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Poverty is not just a lack of money, an index tends to demonstrate it

The multidimensional poverty index assesses markers of poverty beyond just income level.

The Multidimensional Poverty Index (PMI) was born from the observation that “poverty must not be reduced to its monetary expression”, as the think tank writes BSI Economics. This was theorized by Amartya Sen, Nobel Prize winner in economics in 1998. The level of poverty is established according to the absence of “well-being” factors.

This index dismisses the only commonly used indicator, income, which according to the IPM developers provides only a partial picture of poverty. Researchers are replacing it 10 criteria such as movable property owned (television, telephone), the presence or absence of sanitary facilities, schooling, the connection of the household to the electrical network and even the floor of the home.

For the World Bank, explains BSI Economics, “The study of areas such as health, education, vulnerability, lack of power and lack of speech are particularly necessary to understand poverty in all its complexity”.

The result gives a clue, product of the number of poor people by the intensity of this poverty (the average of the number of indices). The closer the IPM is to 1, the greater the poverty.
In 2010, this new index was launched for 104 countries. Poor among the poor, Niger with an index of 0.60 had 15 million poor in 2012. In the second rank, we find Ethiopia and its 78 million poor according to the index.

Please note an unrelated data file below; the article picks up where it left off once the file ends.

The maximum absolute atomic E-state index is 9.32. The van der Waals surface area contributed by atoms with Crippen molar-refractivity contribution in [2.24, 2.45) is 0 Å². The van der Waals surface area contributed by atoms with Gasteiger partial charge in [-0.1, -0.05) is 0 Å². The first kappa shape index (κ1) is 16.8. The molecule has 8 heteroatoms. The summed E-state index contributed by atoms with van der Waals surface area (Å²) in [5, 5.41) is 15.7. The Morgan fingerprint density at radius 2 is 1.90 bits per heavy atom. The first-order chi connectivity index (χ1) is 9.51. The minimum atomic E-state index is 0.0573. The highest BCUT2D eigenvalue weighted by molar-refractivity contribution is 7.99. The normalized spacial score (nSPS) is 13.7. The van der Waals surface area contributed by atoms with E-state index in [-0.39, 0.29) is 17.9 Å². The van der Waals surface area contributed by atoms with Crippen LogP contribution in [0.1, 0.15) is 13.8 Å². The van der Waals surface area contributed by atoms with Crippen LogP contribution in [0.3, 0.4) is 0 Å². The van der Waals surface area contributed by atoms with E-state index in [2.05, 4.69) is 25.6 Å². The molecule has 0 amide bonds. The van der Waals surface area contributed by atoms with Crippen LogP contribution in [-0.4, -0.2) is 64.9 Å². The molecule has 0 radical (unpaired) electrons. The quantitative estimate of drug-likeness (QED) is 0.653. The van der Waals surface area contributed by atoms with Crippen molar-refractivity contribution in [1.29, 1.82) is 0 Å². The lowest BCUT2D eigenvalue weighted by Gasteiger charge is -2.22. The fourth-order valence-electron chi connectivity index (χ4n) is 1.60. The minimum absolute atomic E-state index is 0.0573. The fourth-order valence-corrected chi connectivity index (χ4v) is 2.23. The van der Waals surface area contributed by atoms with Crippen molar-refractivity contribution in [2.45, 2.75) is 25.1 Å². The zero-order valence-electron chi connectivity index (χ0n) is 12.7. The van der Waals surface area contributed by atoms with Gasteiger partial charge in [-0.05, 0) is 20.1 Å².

But many, like the Belgian researcher Francine Mestrum, criticize this index. “The assertion of the multidimensional nature of poverty makes it possible to relegate to the background the question of income and to avoid an analysis of its structural causesshe wrote. An index which, as far as the World Bank is concerned, is compatible with its policy “, adds the researcher.

“It thus becomes perfectly possible to reach satisfactory rates in all non-monetary areas of poverty, without eliminating monetary poverty and without reducing the income gap between the rich and the poor.” Thus, the author implies, one can be proud of policies which in fact have little or no reduction in misery.

In this context, the Planning and Development Commissioner of Ethiopia, Fitsum Assefa Adela Announces that his country's goal is to reduce the level of poverty to 19% of the population over the next ten years. This is one of the main priorities of Ethiopia’s first ten-year plan. However, the commissioner specifies that poverty should not be measured solely on the economic criterion, but by means of the multidimensional index.

It must be said that Ethiopia is the champion of low wages, a shocking argument of its industrial parks which attract textile groups from all over the world.

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